Small-business owners, particularly members of the Millennial generation (ages 18 to 34), are more confident in the future of the local and national economies, according to the fall 2014 Small Business Owner Report, released by Bank of America.
The study, which is based on a survey of 1,000 U.S. small-business owners, found that half of the respondents believe their local economy will improve over the next 12 months, up from 45 percent a year ago. What’s more, 45 percent believe the national economy will improve in the same period, up from 41 percent a year ago.
Small-business owners believe they will be ending the year on a good note, with more than three-quarters (77 percent) expecting to achieve their year-end revenue goals.
Millennials are the most optimistic, with 93 percent believing they will meet their targets, compared with 80 percent of Gen-Xers and 73 percent of Boomers.
While more than half (58 percent) of Boomer-age (50- to 68-year-old) small-business owners give themselves an “A” or “B” when asked to grade the tech their savviness or that of their businesses, Millennial and Gen-X business owners rate their tech savviness significantly higher.
Overall, 85 percent of Millennials gave themselves an A or B, and 74 percent of Gen-Xers graded themselves an A or B.
Across all three generations, small-business owners agree that technology allows them to feel more in control of their businesses.
When asked about technology as it relates to managing the day-to-day aspects of their businesses, 58 percent of survey respondents said it allows them to feel more in control, and 71 percent believe that technology saves them time.
“As expected, the millennial generation that grew up with smartphones and laptops is embracing technology at a faster rate than their older peers,” Bank of America spokesperson Robb Hilson told eWEEK. “However, a strong majority of all small-business owners have incorporated some type of digital technology into their day-to-day business practices.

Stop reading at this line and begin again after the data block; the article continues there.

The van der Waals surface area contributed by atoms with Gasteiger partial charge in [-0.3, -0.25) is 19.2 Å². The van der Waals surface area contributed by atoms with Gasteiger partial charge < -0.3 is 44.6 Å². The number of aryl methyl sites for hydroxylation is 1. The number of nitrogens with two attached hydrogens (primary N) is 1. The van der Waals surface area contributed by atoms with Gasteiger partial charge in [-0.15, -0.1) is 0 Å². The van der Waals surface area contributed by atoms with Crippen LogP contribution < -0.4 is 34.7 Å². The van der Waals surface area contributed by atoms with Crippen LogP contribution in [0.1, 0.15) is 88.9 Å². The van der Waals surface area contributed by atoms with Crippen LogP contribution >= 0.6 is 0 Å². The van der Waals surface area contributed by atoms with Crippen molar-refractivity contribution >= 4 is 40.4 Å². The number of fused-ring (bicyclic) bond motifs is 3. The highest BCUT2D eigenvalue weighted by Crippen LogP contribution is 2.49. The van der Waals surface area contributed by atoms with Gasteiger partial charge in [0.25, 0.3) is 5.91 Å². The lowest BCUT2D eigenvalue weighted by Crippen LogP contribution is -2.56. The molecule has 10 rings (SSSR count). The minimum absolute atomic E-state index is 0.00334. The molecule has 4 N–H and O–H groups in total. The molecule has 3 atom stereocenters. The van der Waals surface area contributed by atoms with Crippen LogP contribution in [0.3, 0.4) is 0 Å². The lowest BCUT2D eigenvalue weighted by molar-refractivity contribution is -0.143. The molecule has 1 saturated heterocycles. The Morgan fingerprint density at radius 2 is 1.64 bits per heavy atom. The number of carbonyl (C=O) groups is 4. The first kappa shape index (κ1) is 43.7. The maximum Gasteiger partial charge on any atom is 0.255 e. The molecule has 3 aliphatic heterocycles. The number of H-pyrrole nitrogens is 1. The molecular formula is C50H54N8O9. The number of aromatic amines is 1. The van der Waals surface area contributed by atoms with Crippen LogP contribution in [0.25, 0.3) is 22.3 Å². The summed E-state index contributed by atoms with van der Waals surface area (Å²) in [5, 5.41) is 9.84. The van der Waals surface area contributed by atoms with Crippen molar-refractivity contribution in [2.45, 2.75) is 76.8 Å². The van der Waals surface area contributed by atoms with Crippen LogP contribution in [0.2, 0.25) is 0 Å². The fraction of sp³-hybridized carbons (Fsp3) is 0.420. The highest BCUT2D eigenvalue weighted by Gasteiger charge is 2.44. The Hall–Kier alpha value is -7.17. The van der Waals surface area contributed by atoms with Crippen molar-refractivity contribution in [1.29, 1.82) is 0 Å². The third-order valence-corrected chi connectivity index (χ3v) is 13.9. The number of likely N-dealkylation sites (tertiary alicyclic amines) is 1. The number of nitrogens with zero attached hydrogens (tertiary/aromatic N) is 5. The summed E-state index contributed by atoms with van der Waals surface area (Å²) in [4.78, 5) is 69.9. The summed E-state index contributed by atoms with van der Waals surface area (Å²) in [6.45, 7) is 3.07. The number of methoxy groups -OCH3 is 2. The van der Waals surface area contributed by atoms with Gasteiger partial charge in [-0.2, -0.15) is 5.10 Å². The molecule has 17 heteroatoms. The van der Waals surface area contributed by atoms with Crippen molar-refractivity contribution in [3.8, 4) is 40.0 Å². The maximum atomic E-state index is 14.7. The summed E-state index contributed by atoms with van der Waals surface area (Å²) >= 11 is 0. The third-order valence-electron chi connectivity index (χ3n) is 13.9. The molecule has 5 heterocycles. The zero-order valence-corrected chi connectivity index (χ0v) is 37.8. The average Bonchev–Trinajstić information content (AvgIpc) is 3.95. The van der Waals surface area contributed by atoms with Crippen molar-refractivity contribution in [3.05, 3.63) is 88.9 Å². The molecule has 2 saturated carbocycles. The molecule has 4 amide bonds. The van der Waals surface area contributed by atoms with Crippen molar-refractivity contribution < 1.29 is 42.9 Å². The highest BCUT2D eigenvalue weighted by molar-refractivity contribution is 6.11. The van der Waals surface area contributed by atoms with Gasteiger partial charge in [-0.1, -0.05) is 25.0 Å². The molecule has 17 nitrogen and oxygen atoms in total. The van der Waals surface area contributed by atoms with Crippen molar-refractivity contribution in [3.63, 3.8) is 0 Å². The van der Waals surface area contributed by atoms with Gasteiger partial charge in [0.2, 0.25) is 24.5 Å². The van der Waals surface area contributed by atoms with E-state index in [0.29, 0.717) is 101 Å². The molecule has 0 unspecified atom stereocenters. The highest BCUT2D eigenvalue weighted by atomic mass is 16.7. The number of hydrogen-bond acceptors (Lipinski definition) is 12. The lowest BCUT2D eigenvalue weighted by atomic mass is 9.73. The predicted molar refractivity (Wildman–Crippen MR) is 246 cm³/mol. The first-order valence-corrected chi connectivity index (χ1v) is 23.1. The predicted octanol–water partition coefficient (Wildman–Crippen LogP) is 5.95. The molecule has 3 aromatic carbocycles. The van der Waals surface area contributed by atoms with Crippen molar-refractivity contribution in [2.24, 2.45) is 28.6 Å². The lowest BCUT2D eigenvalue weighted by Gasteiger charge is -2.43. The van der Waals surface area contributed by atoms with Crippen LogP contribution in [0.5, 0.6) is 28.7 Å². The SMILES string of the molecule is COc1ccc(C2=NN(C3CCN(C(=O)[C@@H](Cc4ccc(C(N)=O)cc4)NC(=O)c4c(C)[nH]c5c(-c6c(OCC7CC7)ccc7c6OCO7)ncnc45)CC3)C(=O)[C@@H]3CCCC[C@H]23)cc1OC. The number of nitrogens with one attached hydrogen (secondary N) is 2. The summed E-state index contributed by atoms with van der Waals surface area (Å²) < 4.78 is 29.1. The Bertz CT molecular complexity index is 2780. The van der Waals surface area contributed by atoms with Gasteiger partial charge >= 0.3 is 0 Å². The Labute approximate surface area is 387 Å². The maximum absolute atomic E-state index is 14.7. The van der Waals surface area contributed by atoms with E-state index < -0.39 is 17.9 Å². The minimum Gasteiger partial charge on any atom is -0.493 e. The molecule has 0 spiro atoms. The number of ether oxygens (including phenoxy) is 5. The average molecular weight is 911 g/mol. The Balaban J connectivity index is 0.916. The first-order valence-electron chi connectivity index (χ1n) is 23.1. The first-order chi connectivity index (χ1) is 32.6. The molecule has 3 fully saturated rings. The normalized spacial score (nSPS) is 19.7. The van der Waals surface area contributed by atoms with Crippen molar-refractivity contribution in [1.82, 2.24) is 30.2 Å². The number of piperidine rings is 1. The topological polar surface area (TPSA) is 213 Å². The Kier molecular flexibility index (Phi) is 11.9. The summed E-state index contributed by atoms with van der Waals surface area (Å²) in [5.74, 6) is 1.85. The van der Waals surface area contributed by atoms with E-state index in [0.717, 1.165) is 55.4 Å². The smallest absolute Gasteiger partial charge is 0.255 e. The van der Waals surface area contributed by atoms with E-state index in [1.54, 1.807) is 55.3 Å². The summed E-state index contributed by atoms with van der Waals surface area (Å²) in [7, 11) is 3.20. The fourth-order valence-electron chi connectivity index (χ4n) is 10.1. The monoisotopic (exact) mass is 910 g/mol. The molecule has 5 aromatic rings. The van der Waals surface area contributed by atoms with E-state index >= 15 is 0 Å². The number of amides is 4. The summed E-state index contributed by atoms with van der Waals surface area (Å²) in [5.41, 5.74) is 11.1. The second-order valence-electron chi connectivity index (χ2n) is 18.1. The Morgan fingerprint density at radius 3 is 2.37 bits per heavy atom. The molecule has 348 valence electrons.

“The number of small-business owners who are using digital security software and providing employees with laptops or smartphones is pretty even across the board. Millennials and Gen-Xers say they are regularly using social media, creating or using apps, and using video conferencing,” he continued.
However, Millennials are most likely to embrace the cloud and are replacing cash registers with tablets or cloud-based point of sale (POS) solutions at a higher rate than older entrepreneurs, Hilson said.
Small-business owners in Los Angeles and Miami were most optimistic about their local economy and staffing prospects, with 62 percent of respondents in Los Angeles saying they are confident that their local economy will improve over the next 12 months, followed by Miami at 59 percent.
More than half of small-business owners in Los Angeles (58 percent) and Miami (55 percent) plan to hire more employees in the next year.
About three-quarters of small-business owners in Atlanta (76 percent), Los Angeles (75 percent) and San Francisco (75 percent) are most likely to give themselves an “A” or “B” when asked to grade their tech savviness or that of their businesses.
“Los Angeles, San Francisco and Atlanta are growing tech hubs where residents are adopting technology on a personal level,” Hilson said. “As these cities are driven by innovation, new technology spreads to the small-business community quickly. However, it’s not just these cities. Small-business owners all across the country are becoming increasingly confident in their tech-savviness, which is making a positive impact on their business.”